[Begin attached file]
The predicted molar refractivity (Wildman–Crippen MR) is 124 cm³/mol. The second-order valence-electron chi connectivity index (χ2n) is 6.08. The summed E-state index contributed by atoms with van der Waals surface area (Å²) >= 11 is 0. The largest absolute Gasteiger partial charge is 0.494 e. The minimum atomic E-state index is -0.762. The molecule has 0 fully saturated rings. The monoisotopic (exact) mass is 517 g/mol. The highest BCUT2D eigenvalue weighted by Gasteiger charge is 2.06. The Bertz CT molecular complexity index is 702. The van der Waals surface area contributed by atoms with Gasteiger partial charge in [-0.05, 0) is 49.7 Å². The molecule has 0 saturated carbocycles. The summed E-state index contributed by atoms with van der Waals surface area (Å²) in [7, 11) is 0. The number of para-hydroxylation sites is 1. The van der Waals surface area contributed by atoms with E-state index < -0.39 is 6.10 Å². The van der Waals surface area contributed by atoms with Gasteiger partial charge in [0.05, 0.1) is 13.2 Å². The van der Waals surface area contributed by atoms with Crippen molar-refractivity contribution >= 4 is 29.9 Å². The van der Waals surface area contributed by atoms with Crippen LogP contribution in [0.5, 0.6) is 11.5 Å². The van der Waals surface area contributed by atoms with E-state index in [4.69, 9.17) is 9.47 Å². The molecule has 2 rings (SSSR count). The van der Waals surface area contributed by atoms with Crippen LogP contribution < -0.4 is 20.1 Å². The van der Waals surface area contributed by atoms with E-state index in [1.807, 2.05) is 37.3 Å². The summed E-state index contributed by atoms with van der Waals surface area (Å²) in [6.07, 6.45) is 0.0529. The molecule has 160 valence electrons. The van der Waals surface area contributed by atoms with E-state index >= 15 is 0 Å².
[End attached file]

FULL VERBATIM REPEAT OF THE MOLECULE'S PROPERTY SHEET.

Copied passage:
The predicted molar refractivity (Wildman–Crippen MR) is 124 cm³/mol. The second-order valence-electron chi connectivity index (χ2n) is 6.08. The summed E-state index contributed by atoms with van der Waals surface area (Å²) >= 11 is 0. The largest absolute Gasteiger partial charge is 0.494 e. The minimum atomic E-state index is -0.762. The molecule has 0 fully saturated rings. The monoisotopic (exact) mass is 517 g/mol. The highest BCUT2D eigenvalue weighted by Gasteiger charge is 2.06. The Bertz CT molecular complexity index is 702. The van der Waals surface area contributed by atoms with Gasteiger partial charge in [-0.05, 0) is 49.7 Å². The molecule has 0 saturated carbocycles. The summed E-state index contributed by atoms with van der Waals surface area (Å²) in [7, 11) is 0. The number of para-hydroxylation sites is 1. The van der Waals surface area contributed by atoms with E-state index < -0.39 is 6.10 Å². The van der Waals surface area contributed by atoms with Gasteiger partial charge in [0.05, 0.1) is 13.2 Å². The van der Waals surface area contributed by atoms with Crippen molar-refractivity contribution >= 4 is 29.9 Å². The van der Waals surface area contributed by atoms with Crippen LogP contribution in [0.5, 0.6) is 11.5 Å². The van der Waals surface area contributed by atoms with E-state index in [4.69, 9.17) is 9.47 Å². The molecule has 2 rings (SSSR count). The van der Waals surface area contributed by atoms with Crippen LogP contribution < -0.4 is 20.1 Å². The van der Waals surface area contributed by atoms with E-state index in [1.807, 2.05) is 37.3 Å². The summed E-state index contributed by atoms with van der Waals surface area (Å²) in [6.07, 6.45) is 0.0529. The molecule has 160 valence electrons. The van der Waals surface area contributed by atoms with E-state index >= 15 is 0 Å².